Dental implants are designed to provide a foundation for replacement teeth that look, feel and function like natural teeth. The person who has lost teeth regains the ability to eat virtually anything and can smile with confidence, knowing that teeth appear natural and that facial contours will be preserved.
Implants are tiny titanium posts which are placed into the jawbone where teeth are missing. The bone bonds with the titanium, creating a strong foundation for artificial teeth. In addition, dental implants can help preserve facial structure, preventing the bone deterioration which occurs when teeth are missing.
Evaluation for Dental Implants
If, like many others, you feel implant dentistry is the choice for you, we ask that you undergo a dental/radiographic examination and health history. During these consultation visits, your specific needs and considerations will be addressed by either Drs. Lensch, Gelfond, and Yossi or by an Oral and Maxillofacial Surgeon referred by our practice. Your questions and concerns are important to us and our team will work with you very closely to help make your procedure a success.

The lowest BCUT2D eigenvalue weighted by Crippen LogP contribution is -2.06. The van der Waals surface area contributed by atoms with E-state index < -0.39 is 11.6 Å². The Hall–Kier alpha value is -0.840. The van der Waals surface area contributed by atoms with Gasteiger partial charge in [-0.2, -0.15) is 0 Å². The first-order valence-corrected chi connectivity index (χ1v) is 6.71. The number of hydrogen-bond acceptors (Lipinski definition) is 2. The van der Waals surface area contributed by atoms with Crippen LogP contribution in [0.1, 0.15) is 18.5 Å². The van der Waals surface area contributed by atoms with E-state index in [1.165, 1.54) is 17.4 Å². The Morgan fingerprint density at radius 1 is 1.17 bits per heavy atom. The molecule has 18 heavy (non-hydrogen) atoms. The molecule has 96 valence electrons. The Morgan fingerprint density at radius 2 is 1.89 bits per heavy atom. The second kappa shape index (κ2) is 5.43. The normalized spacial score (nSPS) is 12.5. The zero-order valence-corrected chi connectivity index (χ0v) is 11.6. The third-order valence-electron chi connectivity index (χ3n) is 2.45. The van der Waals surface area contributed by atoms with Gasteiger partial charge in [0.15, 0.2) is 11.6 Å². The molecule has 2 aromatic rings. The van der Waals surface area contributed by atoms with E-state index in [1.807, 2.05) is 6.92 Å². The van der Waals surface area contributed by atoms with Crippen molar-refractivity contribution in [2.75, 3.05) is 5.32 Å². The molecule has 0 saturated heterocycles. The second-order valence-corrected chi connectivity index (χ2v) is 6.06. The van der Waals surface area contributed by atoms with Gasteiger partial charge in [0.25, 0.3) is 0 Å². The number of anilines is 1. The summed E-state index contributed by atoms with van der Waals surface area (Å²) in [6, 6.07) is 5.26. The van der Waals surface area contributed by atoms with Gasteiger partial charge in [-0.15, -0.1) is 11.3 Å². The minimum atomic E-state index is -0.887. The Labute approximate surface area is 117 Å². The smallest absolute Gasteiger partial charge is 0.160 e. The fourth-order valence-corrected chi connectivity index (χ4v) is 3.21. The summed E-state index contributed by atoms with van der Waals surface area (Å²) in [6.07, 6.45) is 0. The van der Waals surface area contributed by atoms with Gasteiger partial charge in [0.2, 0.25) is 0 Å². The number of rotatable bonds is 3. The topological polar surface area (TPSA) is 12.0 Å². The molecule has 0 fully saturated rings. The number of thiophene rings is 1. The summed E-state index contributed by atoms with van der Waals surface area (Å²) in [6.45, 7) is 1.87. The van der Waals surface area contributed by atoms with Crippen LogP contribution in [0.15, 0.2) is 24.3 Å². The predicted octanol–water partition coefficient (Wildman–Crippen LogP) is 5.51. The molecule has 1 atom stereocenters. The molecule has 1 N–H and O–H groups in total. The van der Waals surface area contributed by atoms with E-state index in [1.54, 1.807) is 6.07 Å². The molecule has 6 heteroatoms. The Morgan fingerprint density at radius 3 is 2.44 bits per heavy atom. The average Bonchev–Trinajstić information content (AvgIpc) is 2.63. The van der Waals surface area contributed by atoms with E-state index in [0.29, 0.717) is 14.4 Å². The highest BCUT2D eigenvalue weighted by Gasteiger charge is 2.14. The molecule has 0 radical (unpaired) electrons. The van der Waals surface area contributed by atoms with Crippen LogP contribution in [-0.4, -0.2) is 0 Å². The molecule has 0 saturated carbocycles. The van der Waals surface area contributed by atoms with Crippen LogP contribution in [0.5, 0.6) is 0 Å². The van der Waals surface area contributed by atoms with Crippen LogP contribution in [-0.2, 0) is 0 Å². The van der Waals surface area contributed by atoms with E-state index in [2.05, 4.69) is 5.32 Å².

Dental Implant Procedure
For most patients, the placement of dental implants involves two surgical procedures.
First, implants are placed by an Oral Surgeon within your jawbone. For the first three to six months following surgery, the implants are beneath the surface of the gums, gradually bonding with the jawbone. At the same time, your restorative dentist designs the final crown, bridge or denture (depending on how many teeth are replaced), which will ultimately improve both function and aesthetics.
After the implant has bonded to the jawbone, the second phase begins. The surgeon will uncover the implants and attach a small healing collar. Drs. Lensch, Gelfond, and Yossi can then start making your new teeth. An impression must be taken. Then posts or attachments can be connected to the implants. The replacement teeth are then made over the posts or attachments. The entire procedure usually takes six to eight months. Most patients do not experience any disruption in their daily life.